Three foreign-born residents of Japan will next week file a lawsuit against the government over alleged racial profiling by police, a case that would be the first of its kind, their lawyers said Wednesday.
The three men — one born in Pakistan, an African American, and a Pacific Islander — have been repeatedly questioned by police because of their ethnicity or appearance, their lawyers said in a statement.
“It would be the first lawsuit over operation of racial profiling by police in questioning,” even though suits over police’s excessive questioning have taken place in the past, one of their lawyers, Moe Miyashita, told AFP.
Despite rising immigration, foreign-born residents of Japan account for only 2.3 percent of the country’s population, one of the lowest shares in the OECD.
The man born in Pakistan, who identifies himself only as Zain and is in his 20s, came to Japan at the age of eight and obtained Japanese citizenship with his family at the age of 13.
“In total, he has been questioned about 15 times by the police in Japan,” the lawyers said.
In April and September 2023, he was questioned by a police officer in front of his house, according to his lawyers.
He told the officer that he was a Japanese citizen, but the officer was not convinced.
“The officer asked him to show his residence card and passport, and then searched his belongings,” the lawyers said in the statement.
The two other plaintiffs are Maurice, an African American in his 40s who lives with family members who are Japanese citizens, and a Pacific islander in his 50s who identifies himself as Matthew.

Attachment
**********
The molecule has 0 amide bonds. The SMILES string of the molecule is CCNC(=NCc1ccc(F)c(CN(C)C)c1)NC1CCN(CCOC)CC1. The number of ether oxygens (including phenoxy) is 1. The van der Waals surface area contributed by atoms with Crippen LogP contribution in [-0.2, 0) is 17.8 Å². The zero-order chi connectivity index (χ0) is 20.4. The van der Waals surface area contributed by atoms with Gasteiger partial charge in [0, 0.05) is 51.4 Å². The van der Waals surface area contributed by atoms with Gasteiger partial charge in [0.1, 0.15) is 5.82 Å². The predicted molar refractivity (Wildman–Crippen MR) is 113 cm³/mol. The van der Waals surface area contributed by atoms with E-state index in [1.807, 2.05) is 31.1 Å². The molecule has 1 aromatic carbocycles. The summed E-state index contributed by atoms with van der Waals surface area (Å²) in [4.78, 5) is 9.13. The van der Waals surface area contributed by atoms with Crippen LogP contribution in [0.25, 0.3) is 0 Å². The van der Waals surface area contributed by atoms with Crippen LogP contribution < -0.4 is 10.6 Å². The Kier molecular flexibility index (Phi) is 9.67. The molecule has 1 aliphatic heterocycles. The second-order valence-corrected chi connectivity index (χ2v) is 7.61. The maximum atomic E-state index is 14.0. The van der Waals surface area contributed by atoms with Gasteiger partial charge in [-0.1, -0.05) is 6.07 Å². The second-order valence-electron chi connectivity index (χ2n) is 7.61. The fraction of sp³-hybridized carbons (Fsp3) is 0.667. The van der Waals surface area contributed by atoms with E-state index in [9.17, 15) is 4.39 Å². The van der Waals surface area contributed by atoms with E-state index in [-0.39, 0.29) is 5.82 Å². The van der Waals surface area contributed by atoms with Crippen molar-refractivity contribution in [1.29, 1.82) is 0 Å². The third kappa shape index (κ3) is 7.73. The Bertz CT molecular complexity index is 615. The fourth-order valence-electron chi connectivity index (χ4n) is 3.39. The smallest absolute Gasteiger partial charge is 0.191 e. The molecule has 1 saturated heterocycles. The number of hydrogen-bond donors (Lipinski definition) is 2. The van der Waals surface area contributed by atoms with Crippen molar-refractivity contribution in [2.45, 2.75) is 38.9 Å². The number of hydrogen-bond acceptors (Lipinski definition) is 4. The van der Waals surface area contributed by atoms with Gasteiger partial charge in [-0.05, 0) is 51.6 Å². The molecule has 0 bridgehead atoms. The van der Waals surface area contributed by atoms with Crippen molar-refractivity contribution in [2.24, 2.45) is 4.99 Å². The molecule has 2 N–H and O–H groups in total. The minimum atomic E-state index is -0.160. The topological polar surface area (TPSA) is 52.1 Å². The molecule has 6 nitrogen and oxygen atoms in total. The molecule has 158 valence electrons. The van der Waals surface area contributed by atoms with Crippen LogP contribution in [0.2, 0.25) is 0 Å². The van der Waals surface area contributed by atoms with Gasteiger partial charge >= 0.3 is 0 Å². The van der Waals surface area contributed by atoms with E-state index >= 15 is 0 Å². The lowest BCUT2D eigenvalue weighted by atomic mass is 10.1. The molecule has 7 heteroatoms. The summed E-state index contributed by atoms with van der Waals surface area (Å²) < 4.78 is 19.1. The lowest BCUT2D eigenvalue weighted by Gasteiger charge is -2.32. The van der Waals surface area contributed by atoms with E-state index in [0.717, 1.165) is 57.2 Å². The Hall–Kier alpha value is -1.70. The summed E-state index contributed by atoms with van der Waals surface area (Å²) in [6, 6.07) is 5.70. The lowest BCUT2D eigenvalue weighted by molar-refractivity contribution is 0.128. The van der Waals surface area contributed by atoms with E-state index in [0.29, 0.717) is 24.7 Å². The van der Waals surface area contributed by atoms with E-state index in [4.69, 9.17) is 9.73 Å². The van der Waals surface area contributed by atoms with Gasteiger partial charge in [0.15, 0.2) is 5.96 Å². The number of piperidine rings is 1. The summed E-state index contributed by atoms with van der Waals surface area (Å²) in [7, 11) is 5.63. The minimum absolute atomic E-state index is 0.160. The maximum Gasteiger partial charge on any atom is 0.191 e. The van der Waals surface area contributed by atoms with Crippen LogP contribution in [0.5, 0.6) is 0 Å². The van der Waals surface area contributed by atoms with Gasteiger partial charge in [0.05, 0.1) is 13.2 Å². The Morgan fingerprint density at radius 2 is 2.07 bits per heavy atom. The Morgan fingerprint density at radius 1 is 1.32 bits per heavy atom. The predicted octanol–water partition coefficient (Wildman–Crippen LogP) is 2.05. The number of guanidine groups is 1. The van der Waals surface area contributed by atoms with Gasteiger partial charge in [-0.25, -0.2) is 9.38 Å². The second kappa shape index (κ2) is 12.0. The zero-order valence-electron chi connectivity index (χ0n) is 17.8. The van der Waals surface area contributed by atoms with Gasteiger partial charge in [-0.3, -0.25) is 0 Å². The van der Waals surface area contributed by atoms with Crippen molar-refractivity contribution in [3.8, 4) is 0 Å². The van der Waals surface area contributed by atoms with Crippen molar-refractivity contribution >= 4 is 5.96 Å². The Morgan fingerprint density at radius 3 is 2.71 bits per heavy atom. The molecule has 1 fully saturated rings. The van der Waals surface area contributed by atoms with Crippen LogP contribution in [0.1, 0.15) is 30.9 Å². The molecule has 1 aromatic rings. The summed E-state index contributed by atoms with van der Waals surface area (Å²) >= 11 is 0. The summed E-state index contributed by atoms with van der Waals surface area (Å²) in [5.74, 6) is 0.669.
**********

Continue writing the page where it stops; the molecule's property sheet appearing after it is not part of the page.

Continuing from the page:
Matthew lived in several countries before marrying his Japanese spouse in 2002 and moving to Japan, where he became a permanent resident.
“In total, he has been questioned about 100 times by the police in Japan, and experienced being questioned twice a day about four times,” the statement said.
In October 2021, a police patrol car that passed him while he was driving made a U-turn and ordered him to stop his car, it said.
After he stopped, the police officer asked for his driver’s licence.
“When Matthew’s wife asked if he had committed any traffic violation, the officer replied, ‘No, it’s rare to see a foreigner driving in this area,'” it said.
They will file the lawsuit at the Tokyo District Court on Monday, seeking compensation.
“We claim that the practice of racially discriminatory police questioning both at institutional and individual levels is unconstitutional and illegal,” the lawyers said.
Japan’s National Police Agency was not immediately available for comment.